The Nazahn player was off to a really slow start, but I wasn't playing an aggressive game. The Radha player was also a little slow in the early game, but the Emmara player was quietly developing a really impressive board. They had a bunch of tokens creatures and were putting +1/+1 counters on them. Players were dealing damage to each other in small amounts in the early turns but soon it became clear that the Emmara player was probably going to overwhelm us all. We couldn't get through and their army was simply bigger and scarier than anyone else's.
I had played an early Taunting Elf when I had a few creatures out and had actually swung for some damage on the Emmara player. All of their blockers had to block Taunting Elf and I was able to chip in a little damage, but we were still looking at a real uphill battle.
I'm pretty sure I had joked about "keeping my Fog mana open" in the early game. It's a thing I like to do to put the idea of not attacking me into my opponents' heads. I'll even do this with a Black mana sometimes. While I do occasionally run Fog spells or even Darkness, I'm often bluffing. It's just a bit of table banter that I'll occasionally throw out there.
The real fun really started to happen when the Emmara player decided to start pushing for the win. I had tapped out for an attack except for Questing Beast, which has Vigilance, and the Nazahn player only had Nazahn out. The Emmara player swung at both of us with what would have been a lot of damage. The Nazahn player would have died but I had Moment's Peace in hand and fogged the attack. My commander was able to kill one of my attackers and it was just enough to buy us some time.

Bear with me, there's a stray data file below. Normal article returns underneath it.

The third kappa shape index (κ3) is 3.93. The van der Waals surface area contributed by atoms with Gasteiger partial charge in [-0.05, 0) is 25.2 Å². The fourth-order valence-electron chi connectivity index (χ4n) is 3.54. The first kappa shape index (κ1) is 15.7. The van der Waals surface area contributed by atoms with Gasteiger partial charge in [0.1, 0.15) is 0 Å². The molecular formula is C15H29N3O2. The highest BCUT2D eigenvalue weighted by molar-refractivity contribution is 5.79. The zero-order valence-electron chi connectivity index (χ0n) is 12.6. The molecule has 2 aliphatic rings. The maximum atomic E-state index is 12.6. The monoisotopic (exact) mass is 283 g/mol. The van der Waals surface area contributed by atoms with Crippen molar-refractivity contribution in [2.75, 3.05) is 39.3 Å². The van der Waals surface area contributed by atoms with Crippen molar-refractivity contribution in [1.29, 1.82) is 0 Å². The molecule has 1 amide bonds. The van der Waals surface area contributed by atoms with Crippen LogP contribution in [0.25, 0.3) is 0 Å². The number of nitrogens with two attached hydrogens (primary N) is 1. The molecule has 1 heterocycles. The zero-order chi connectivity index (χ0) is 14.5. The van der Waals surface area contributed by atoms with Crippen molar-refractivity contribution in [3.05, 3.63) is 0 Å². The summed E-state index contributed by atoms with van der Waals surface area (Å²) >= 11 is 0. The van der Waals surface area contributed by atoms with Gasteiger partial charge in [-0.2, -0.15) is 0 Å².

Over the next few turns the Emmara player built up their army a little more and none of the rest of us were able to establish what felt like a comparable board state. Actually, that's not quite true. The Grand Warlord Radha player had been playing out a lot of creatures including a 9/9 Hooded Hydra and a bunch of 4/4 Beast creature tokens from a Rampaging Baloth. I think he was sitting back at the time, hoping we'd pick each other off and he could clean up the survivor and win, but it's possible he threw a few attacks into the mix to help us out.
The Nazahn player had done some commander damage to the Emmara player and had a bunch of equipment out, but didn't have a way to get damage through against anyone yet. The Emmara player was again looking like an unstoppable force and the Radha player had a good board but didn't have lethal on anyone. I still had a bunch of deathtouch blockers and nothing that felt like a big threat. I realized I was going to have to use the Nazahn player to kill the Emmara player if I was going to have a chance of surviving to the end of the 2 hours we have allotted for a round of play.